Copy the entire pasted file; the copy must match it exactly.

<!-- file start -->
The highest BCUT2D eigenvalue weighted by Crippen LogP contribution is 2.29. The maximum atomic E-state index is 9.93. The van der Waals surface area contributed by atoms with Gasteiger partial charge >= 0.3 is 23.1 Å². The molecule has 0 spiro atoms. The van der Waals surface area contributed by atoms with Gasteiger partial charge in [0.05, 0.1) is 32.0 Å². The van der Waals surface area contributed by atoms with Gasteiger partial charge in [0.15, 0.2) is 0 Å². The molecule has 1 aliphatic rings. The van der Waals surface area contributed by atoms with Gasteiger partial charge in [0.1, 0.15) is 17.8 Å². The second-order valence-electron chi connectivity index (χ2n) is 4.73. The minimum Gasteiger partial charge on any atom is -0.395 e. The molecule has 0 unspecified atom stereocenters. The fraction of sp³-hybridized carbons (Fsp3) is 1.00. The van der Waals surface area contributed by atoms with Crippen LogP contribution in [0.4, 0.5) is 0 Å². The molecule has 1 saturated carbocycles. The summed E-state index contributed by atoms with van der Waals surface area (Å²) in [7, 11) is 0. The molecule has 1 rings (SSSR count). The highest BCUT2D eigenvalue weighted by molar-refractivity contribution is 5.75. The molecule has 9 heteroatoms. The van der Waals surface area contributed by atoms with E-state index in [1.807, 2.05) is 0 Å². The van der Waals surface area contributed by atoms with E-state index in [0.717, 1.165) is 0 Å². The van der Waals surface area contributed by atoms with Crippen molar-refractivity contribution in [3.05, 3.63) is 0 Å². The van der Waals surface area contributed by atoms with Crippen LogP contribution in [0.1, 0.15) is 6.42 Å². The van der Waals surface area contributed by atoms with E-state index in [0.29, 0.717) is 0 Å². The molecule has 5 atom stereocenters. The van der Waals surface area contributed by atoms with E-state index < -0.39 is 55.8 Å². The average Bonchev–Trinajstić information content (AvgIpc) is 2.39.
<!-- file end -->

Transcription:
The highest BCUT2D eigenvalue weighted by Crippen LogP contribution is 2.29. The maximum atomic E-state index is 9.93. The van der Waals surface area contributed by atoms with Gasteiger partial charge >= 0.3 is 23.1 Å². The molecule has 0 spiro atoms. The van der Waals surface area contributed by atoms with Gasteiger partial charge in [0.05, 0.1) is 32.0 Å². The van der Waals surface area contributed by atoms with Gasteiger partial charge in [0.15, 0.2) is 0 Å². The molecule has 1 aliphatic rings. The van der Waals surface area contributed by atoms with Gasteiger partial charge in [0.1, 0.15) is 17.8 Å². The second-order valence-electron chi connectivity index (χ2n) is 4.73. The minimum Gasteiger partial charge on any atom is -0.395 e. The molecule has 0 unspecified atom stereocenters. The fraction of sp³-hybridized carbons (Fsp3) is 1.00. The van der Waals surface area contributed by atoms with Crippen LogP contribution in [0.4, 0.5) is 0 Å². The molecule has 1 saturated carbocycles. The summed E-state index contributed by atoms with van der Waals surface area (Å²) in [7, 11) is 0. The molecule has 1 rings (SSSR count). The highest BCUT2D eigenvalue weighted by molar-refractivity contribution is 5.75. The molecule has 9 heteroatoms. The van der Waals surface area contributed by atoms with E-state index in [1.807, 2.05) is 0 Å². The van der Waals surface area contributed by atoms with E-state index in [0.717, 1.165) is 0 Å². The van der Waals surface area contributed by atoms with Crippen molar-refractivity contribution in [3.05, 3.63) is 0 Å². The van der Waals surface area contributed by atoms with Crippen LogP contribution in [0.1, 0.15) is 6.42 Å². The van der Waals surface area contributed by atoms with E-state index in [0.29, 0.717) is 0 Å². The molecule has 5 atom stereocenters. The van der Waals surface area contributed by atoms with E-state index < -0.39 is 55.8 Å². The average Bonchev–Trinajstić information content (AvgIpc) is 2.39.